On January 22, journalist and political prisoner Barrett Brown was convicted in a Texas court of controversial charges. In addition to a 63-month sentence, Brown is expected to pay $890,250 in restitution to the private spy agency, Strategic Forecasting (a.k.a. “Stratfor”). This monumental fine, which turns a theoretically free citizen into an indentured servant of a corporation, is meant to hold Brown responsible for a hack by the Anonymous group LulzSec — even though the government admitted it didn’t have any concrete evidence to show he’d taken any material part in the hack.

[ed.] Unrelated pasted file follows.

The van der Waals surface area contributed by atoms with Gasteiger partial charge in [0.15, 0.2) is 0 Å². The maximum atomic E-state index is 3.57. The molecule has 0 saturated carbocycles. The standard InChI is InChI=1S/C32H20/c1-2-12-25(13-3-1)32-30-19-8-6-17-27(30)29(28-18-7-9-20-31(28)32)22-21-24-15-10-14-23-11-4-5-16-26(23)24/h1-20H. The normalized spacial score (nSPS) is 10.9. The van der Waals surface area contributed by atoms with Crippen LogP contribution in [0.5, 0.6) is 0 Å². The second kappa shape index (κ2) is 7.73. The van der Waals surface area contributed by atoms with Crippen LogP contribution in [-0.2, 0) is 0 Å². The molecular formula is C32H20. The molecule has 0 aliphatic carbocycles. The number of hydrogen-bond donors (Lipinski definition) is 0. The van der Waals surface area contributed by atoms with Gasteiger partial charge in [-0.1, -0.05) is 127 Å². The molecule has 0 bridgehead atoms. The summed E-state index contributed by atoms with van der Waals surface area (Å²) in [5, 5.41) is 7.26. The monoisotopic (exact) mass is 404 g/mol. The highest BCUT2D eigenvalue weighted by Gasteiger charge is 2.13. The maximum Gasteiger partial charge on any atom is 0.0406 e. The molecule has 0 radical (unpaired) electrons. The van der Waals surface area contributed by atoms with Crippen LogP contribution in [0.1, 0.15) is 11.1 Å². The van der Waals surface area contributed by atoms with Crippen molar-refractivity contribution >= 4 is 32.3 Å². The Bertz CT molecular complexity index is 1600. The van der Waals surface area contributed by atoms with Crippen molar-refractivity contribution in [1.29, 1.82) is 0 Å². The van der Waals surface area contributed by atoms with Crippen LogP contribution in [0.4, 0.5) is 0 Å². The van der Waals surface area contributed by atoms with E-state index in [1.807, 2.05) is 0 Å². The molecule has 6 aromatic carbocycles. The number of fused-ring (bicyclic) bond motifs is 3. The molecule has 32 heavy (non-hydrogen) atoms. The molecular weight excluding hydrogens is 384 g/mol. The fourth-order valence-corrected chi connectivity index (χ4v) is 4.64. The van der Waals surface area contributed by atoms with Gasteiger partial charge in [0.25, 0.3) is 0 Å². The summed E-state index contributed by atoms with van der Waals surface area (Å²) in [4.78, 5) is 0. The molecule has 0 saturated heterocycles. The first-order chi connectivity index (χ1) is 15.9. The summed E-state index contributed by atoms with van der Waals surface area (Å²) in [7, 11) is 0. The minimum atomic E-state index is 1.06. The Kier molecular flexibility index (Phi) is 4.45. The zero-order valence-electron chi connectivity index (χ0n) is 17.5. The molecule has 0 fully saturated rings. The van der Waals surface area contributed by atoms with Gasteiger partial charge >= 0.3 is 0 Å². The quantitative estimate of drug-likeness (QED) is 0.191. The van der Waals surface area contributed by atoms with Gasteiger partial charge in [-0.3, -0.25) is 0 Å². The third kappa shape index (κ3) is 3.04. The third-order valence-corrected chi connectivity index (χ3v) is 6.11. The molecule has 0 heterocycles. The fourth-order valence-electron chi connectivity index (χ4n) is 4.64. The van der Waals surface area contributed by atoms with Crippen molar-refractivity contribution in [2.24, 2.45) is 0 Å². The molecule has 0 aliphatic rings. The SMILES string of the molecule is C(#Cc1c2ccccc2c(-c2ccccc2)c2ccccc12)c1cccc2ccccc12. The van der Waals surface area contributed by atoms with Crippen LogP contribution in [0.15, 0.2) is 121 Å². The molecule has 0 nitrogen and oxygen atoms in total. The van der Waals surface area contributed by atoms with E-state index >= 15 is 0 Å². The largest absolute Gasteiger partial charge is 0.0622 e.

Jeremy Hammond, a member of LulzSec, pled guilty in May of 2013 and was sentenced to ten years in prison. The hack, carried out under the instruction of the FBI’s agent saboteur and snitch Sabu, revealed millions of emails that showed the complex interrelationship between the private intelligence firm, multinational corporations, and the surveillance state. The emails also revealed how Stratfor had infiltrated activist groups from Texas to India.
On February 2, 2015, George Friedman, Stratfor’s CEO, was scheduled to sign his book “Flashpoints: The Emerging Crisis in Europe,” at Book People, an independent bookstore in Austin, Texas. It would be Hammond’s 1,065th day in prison; Brown had been incarcerated for 874.
George Friedman, you should have expected us.